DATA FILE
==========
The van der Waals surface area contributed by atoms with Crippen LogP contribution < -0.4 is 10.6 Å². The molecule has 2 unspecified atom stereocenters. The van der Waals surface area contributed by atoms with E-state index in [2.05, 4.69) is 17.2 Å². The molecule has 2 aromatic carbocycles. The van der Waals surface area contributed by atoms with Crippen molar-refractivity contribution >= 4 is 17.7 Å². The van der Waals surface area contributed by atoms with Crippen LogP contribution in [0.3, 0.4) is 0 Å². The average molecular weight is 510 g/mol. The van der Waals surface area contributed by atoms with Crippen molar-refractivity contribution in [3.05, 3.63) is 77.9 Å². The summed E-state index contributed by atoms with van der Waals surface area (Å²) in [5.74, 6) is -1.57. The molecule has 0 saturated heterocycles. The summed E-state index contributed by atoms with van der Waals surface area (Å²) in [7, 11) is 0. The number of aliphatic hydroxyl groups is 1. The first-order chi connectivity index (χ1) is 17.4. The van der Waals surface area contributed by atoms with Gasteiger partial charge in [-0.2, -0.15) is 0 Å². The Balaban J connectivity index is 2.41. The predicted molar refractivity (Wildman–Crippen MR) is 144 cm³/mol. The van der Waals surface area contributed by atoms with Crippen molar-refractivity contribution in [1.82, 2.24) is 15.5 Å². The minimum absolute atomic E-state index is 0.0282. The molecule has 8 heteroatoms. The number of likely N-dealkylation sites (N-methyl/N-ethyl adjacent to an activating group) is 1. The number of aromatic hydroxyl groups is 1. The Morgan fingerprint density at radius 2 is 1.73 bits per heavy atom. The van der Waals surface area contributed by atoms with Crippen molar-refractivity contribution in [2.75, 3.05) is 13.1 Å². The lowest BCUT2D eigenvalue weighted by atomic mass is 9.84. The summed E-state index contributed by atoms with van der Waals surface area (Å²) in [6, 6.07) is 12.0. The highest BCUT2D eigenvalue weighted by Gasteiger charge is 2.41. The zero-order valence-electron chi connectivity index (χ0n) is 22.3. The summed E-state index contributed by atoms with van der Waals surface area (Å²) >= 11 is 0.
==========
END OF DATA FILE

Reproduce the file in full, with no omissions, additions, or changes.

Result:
The van der Waals surface area contributed by atoms with Crippen LogP contribution < -0.4 is 10.6 Å². The molecule has 2 unspecified atom stereocenters. The van der Waals surface area contributed by atoms with E-state index in [2.05, 4.69) is 17.2 Å². The molecule has 2 aromatic carbocycles. The van der Waals surface area contributed by atoms with Crippen molar-refractivity contribution >= 4 is 17.7 Å². The van der Waals surface area contributed by atoms with Crippen LogP contribution in [0.3, 0.4) is 0 Å². The average molecular weight is 510 g/mol. The van der Waals surface area contributed by atoms with Crippen molar-refractivity contribution in [3.05, 3.63) is 77.9 Å². The summed E-state index contributed by atoms with van der Waals surface area (Å²) in [5.74, 6) is -1.57. The molecule has 0 saturated heterocycles. The summed E-state index contributed by atoms with van der Waals surface area (Å²) in [7, 11) is 0. The number of aliphatic hydroxyl groups is 1. The first-order chi connectivity index (χ1) is 17.4. The van der Waals surface area contributed by atoms with Gasteiger partial charge in [-0.2, -0.15) is 0 Å². The Balaban J connectivity index is 2.41. The predicted molar refractivity (Wildman–Crippen MR) is 144 cm³/mol. The van der Waals surface area contributed by atoms with Crippen molar-refractivity contribution in [1.82, 2.24) is 15.5 Å². The minimum absolute atomic E-state index is 0.0282. The molecule has 8 heteroatoms. The number of likely N-dealkylation sites (N-methyl/N-ethyl adjacent to an activating group) is 1. The number of aromatic hydroxyl groups is 1. The Morgan fingerprint density at radius 2 is 1.73 bits per heavy atom. The van der Waals surface area contributed by atoms with Crippen molar-refractivity contribution in [2.75, 3.05) is 13.1 Å². The lowest BCUT2D eigenvalue weighted by atomic mass is 9.84. The summed E-state index contributed by atoms with van der Waals surface area (Å²) in [6, 6.07) is 12.0. The highest BCUT2D eigenvalue weighted by Gasteiger charge is 2.41. The zero-order valence-electron chi connectivity index (χ0n) is 22.3. The summed E-state index contributed by atoms with van der Waals surface area (Å²) >= 11 is 0.